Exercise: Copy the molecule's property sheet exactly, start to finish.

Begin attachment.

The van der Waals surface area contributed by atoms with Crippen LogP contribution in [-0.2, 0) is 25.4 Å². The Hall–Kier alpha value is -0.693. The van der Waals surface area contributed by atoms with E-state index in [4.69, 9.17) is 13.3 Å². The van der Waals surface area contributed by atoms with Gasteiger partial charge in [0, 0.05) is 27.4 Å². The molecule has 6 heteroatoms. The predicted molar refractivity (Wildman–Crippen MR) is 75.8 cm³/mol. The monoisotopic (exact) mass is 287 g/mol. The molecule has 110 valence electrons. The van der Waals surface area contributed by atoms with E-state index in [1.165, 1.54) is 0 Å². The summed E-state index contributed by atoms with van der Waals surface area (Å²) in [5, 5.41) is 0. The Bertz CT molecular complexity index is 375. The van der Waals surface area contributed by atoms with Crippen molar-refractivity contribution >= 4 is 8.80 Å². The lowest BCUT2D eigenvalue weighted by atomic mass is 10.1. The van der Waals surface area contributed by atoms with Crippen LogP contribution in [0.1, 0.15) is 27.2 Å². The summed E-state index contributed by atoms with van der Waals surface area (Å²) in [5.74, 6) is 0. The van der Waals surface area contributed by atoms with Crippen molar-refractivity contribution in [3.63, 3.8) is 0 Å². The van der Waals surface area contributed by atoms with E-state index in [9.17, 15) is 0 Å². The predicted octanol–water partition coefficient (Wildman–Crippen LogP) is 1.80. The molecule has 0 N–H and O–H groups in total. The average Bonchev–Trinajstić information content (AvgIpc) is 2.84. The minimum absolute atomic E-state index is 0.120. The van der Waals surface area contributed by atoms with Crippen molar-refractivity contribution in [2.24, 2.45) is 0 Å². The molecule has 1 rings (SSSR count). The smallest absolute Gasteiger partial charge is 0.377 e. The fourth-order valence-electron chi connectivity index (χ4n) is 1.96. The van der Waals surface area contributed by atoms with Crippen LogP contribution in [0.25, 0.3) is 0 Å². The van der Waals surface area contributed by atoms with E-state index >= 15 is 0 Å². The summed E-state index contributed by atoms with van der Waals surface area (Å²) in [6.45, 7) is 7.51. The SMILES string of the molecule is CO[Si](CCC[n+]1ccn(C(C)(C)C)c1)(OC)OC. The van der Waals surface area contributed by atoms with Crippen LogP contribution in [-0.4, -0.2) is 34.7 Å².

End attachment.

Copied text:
The van der Waals surface area contributed by atoms with Crippen LogP contribution in [-0.2, 0) is 25.4 Å². The Hall–Kier alpha value is -0.693. The van der Waals surface area contributed by atoms with E-state index in [4.69, 9.17) is 13.3 Å². The van der Waals surface area contributed by atoms with Gasteiger partial charge in [0, 0.05) is 27.4 Å². The molecule has 6 heteroatoms. The predicted molar refractivity (Wildman–Crippen MR) is 75.8 cm³/mol. The monoisotopic (exact) mass is 287 g/mol. The molecule has 110 valence electrons. The van der Waals surface area contributed by atoms with E-state index in [1.165, 1.54) is 0 Å². The summed E-state index contributed by atoms with van der Waals surface area (Å²) in [5, 5.41) is 0. The Bertz CT molecular complexity index is 375. The van der Waals surface area contributed by atoms with Crippen molar-refractivity contribution >= 4 is 8.80 Å². The lowest BCUT2D eigenvalue weighted by atomic mass is 10.1. The van der Waals surface area contributed by atoms with Crippen LogP contribution in [0.1, 0.15) is 27.2 Å². The summed E-state index contributed by atoms with van der Waals surface area (Å²) in [5.74, 6) is 0. The van der Waals surface area contributed by atoms with Crippen molar-refractivity contribution in [3.63, 3.8) is 0 Å². The van der Waals surface area contributed by atoms with E-state index in [9.17, 15) is 0 Å². The predicted octanol–water partition coefficient (Wildman–Crippen LogP) is 1.80. The molecule has 0 N–H and O–H groups in total. The average Bonchev–Trinajstić information content (AvgIpc) is 2.84. The minimum absolute atomic E-state index is 0.120. The van der Waals surface area contributed by atoms with Crippen molar-refractivity contribution in [2.24, 2.45) is 0 Å². The molecule has 1 rings (SSSR count). The smallest absolute Gasteiger partial charge is 0.377 e. The fourth-order valence-electron chi connectivity index (χ4n) is 1.96. The van der Waals surface area contributed by atoms with Crippen LogP contribution in [0.25, 0.3) is 0 Å². The van der Waals surface area contributed by atoms with E-state index >= 15 is 0 Å². The summed E-state index contributed by atoms with van der Waals surface area (Å²) in [6.45, 7) is 7.51. The SMILES string of the molecule is CO[Si](CCC[n+]1ccn(C(C)(C)C)c1)(OC)OC. The van der Waals surface area contributed by atoms with Crippen LogP contribution in [-0.4, -0.2) is 34.7 Å².